Of dogs, drugs, and medical decisions
by Cherie Winner | © Washington State University
Take a look at the photo to the right. If you were told that Cobbler is a collie and Crash is a golden retriever, you'd have no trouble picking them out of the group. Their coats, colors, and features mark them as members of distinct breeds.
What's not so obvious is that their differences are more than coat-deep. These dogs may harbor genetic differences that could determine whether a treatment their veterinarian prescribes will help them—or kill them.
Katrina Mealey, a veterinary pharmacologist in WSU's College of Veterinary Medicine, has launched a study of how different breeds of dogs react to common medications. Just as a dog's genetic heritage can predispose it to certain health problems—hip dysplasia in German shepherds and cancer in boxers, for example—it can also affect the dog's ability to respond to medications.
"Different breeds react differently to different drugs," says Mealey. "If you test a drug in a beagle it's fine"—but in a herding dog the same drug could be lethal.
Mealey first ventured into the field of pharmacogenetics a few years ago, when she discovered that dogs of herding breeds have a high risk of carrying a mutation that renders normally harmless drugs deadly. She found that three-quarters of collies and up to 10 percent of other herding breeds, such as Shetland sheepdogs and Australian shepherds, carry a mutation that disables a protein that pumps drugs out of cells. With the mutant form of the protein, drugs accumulate inside cells and eventually reach toxic levels.
The problem first showed up as a bad reaction to ivermectin, a leading heartworm preventative, but it involves a wide range of other drugs and chemicals. Abamectin, an ingredient in lawn-care sprays, is labeled as being safe for pets. Mealey showed that's not true. It's safe for dogs with the normal form of the pump protein. For dogs with the mutant form, it's a killer.
Even common over-the-counter drugs can be deadly. In clinical tests, normal collies that were given the standard dose of the anti-diarrhea medication Imodium® did fine. Collies with the mutation, however, began to stagger and become comatose. All the dogs in Mealey's study recovered after being given an antidote, and were later adopted by area residents. Unfortunately, she says, many dogs nationwide were not so lucky.
"Dogs were euthanized for horrible neurological problems, when all they had was this adverse reaction to the drug," she says. Her work led to a simple test for the mutation: owners run a swab along the inside of their dogs' cheeks and send it to Mealey's lab for analysis. The test has become standard procedure for collie breeders.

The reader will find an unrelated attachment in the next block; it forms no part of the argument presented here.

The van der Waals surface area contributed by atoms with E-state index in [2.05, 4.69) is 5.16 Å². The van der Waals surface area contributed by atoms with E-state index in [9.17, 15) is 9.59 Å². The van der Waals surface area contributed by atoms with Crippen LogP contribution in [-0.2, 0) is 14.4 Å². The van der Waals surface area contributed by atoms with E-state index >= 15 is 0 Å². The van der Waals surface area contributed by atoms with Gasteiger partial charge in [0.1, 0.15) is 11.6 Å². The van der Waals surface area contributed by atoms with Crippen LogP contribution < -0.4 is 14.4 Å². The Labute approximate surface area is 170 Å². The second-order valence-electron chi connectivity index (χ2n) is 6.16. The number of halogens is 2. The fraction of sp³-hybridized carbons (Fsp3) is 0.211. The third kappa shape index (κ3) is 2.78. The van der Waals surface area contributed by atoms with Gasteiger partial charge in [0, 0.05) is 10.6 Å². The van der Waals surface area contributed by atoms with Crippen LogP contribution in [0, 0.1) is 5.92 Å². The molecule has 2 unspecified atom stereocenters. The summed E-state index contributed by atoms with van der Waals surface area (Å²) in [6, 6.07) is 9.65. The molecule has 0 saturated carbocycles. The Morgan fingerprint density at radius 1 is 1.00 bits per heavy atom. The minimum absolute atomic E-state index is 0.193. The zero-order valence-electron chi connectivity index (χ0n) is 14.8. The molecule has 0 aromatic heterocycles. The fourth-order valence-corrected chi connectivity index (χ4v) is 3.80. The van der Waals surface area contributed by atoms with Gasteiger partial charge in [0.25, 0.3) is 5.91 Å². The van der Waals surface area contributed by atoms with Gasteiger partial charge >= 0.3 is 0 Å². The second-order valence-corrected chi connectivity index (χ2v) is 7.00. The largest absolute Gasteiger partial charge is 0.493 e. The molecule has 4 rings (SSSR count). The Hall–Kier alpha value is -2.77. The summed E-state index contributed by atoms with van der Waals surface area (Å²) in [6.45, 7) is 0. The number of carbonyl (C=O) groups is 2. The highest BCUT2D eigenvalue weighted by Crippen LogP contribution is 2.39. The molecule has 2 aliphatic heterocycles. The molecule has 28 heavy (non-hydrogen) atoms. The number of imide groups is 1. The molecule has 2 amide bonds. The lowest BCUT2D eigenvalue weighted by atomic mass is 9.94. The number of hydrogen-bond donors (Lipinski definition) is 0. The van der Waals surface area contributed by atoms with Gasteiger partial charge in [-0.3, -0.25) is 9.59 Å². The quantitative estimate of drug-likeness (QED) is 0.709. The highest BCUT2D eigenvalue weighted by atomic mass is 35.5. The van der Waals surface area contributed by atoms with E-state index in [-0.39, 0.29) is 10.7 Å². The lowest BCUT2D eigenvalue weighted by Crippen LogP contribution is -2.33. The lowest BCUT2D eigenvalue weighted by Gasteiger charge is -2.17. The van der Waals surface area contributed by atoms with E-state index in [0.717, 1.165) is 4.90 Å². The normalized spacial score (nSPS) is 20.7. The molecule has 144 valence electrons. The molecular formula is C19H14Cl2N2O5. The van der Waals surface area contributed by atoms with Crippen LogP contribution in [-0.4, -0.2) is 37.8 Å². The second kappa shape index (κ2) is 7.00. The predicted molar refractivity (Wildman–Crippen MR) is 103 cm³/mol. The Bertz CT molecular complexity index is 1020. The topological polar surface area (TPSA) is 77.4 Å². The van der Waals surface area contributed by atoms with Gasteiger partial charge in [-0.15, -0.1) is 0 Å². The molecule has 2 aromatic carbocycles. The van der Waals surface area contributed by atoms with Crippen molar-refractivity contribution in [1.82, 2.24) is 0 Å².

Mealey is now looking for mutant forms of an enzyme that, in humans, is involved in metabolizing about half of all medications used. She hopes to get DNA samples from at least 25 unrelated dogs of every one of the 150-plus breeds recognized by the American Kennel Club and United Kennel Club. Donor dogs need not be registered with those organizations, but they must have an AKC or UKC "puppy number" the researchers can use to confirm their ancestry five generations back.
"We're not snobby," says Mealey. "We just need to know that they're purebred and they're not related to another dog in the study. We don't want to find a family problem instead of a breed problem."
The breed-specific aspect of her work has drawn the attention of the Food and Drug Administration and National Institutes of Health. Both agencies sponsor research exploring the links between genes and drugs in humans. Mealey says her collie work got a huge response from doctors when she presented it medical conferences because of the strong breed correlation and the high percentage of dogs affected.
"So far there's been nothing like it in humans," she says. "Those numbers are unheard of in pharmacogenetics, for people."
Medical researchers have developed a few tests for humans like the one Mealey developed for dogs, and the push is on for more detailed information about how individual patients respond to various drugs. About 100,000 Americans die each year as a result of adverse reactions to medications, and another two million suffer serious side effects, largely due to a mismatch between drug and patient.
A few of the key proteins involved in drug responses have been identified. For instance, humans have a pump protein similar to the collie protein. A person with a mutant form of that protein or the drug-metabolizing enzyme would have problems handling many different medications.
Since differences in our bodies' ability to respond to drugs derive from our genetic makeup, they are also related to our racial or ethnic heritage. Identifying which drugs will work best and which will cause problems for specific groups of people will eventually improve patient care. However, it also goes against our inclination to ignore racial and ethnic differences. The issue came to a head a couple of years ago, when doctors prescribing their black patients and white patients different heart medications faced charges of racism. It's an emotionally charged issue in which historical inequities sometimes make it difficult to even ask the relevant medical questions.
"It's easier for us to go for breed-related differences," says Mealey. "The FDA is very interested in it, because it's easier to talk about breed differences than race differences. I think that maybe they can come to it this way. It makes sense."
For more information, visit Mealey's Web page. Just click here.
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